A Brief History of Information Architecture

Information architects are inveterate systems thinkers. In the Web’s early days, we were the folks who focused less on pages than on the relationships between pages. Today, we continue to design organization, navigation, and search systems as integral parts of the whole. Of course, the context of our practice has shifted. Increasingly, we must design for experiences across channels. Mobile and social are just the beginning. Our future-friendly, cross-channel information architectures need to address the full spectrum of platforms, devices, and media (Peter Morville).

The is a quote from The System of Information Architecture, the editorial of the current issue of the Journal of Information Architecture (Issue 2, vol. 3) — the same issue that has our “Brief history”. Morville clearly expresses the purpose of the reconstruction we have made in our paragraph.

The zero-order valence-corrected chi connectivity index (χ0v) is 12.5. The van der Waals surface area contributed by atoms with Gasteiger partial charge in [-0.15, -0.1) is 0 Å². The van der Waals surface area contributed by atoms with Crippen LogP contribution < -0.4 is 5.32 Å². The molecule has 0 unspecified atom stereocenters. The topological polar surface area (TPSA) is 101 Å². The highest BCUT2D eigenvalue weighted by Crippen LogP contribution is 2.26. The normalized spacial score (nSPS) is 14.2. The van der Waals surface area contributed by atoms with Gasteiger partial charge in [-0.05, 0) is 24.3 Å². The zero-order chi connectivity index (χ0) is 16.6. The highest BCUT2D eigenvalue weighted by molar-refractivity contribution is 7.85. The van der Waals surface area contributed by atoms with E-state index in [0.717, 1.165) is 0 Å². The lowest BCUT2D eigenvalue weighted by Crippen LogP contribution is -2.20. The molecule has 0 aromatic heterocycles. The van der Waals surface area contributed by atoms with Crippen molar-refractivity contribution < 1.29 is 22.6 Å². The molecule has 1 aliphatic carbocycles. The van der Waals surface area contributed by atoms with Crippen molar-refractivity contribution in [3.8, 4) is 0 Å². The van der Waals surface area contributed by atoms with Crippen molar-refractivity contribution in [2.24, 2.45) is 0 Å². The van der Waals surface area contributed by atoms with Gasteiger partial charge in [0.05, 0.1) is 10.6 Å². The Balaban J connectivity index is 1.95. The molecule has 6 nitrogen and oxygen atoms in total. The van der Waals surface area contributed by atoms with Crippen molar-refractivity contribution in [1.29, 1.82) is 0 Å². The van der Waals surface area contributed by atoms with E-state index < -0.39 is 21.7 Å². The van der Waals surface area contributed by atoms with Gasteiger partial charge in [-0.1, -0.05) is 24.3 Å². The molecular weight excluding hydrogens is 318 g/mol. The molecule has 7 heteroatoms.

In our perspective, the evolution of information architecture is characterized by a progressive widening of perspective, from the single page, to the website, to the system — a collection of several channels and devices that participate, from the user’s point of view, in the same experience. This roughly comes down to three identifiable movements:

  1. IA as a synonym of information design (Wurman), where the focus is on the single item or page
  2. classical IA (Rosenfeld and Morville), where the structure and navigation of the whole website become central
  3. pervasive IA, where the structure flows across channels.

Read A Brief History of Information Architecture at the Journal of IA.